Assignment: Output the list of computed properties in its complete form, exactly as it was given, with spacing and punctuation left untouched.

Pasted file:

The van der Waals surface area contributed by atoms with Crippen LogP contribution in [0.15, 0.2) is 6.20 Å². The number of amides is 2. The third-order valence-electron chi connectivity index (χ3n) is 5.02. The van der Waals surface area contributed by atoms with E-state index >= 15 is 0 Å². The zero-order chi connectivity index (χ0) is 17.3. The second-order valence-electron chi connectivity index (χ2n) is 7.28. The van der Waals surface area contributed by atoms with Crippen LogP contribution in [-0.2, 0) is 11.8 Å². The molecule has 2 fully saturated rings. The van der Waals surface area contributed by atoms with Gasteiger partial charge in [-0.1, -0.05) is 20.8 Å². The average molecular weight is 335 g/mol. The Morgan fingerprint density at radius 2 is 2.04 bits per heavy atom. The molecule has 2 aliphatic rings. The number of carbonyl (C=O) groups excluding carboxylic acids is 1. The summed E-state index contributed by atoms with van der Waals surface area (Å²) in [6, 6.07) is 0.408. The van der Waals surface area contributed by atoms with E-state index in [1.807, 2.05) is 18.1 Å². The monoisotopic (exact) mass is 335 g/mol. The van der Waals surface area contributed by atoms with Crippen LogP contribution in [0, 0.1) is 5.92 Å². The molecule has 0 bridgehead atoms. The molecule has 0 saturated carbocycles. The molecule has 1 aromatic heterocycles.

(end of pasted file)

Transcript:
The van der Waals surface area contributed by atoms with Crippen LogP contribution in [0.15, 0.2) is 6.20 Å². The number of amides is 2. The third-order valence-electron chi connectivity index (χ3n) is 5.02. The van der Waals surface area contributed by atoms with E-state index >= 15 is 0 Å². The zero-order chi connectivity index (χ0) is 17.3. The second-order valence-electron chi connectivity index (χ2n) is 7.28. The van der Waals surface area contributed by atoms with Crippen LogP contribution in [-0.2, 0) is 11.8 Å². The molecule has 2 fully saturated rings. The van der Waals surface area contributed by atoms with Gasteiger partial charge in [-0.1, -0.05) is 20.8 Å². The average molecular weight is 335 g/mol. The Morgan fingerprint density at radius 2 is 2.04 bits per heavy atom. The molecule has 2 aliphatic rings. The number of carbonyl (C=O) groups excluding carboxylic acids is 1. The summed E-state index contributed by atoms with van der Waals surface area (Å²) in [6, 6.07) is 0.408. The van der Waals surface area contributed by atoms with E-state index in [1.807, 2.05) is 18.1 Å². The monoisotopic (exact) mass is 335 g/mol. The van der Waals surface area contributed by atoms with Crippen LogP contribution in [0, 0.1) is 5.92 Å². The molecule has 0 bridgehead atoms. The molecule has 0 saturated carbocycles. The molecule has 1 aromatic heterocycles.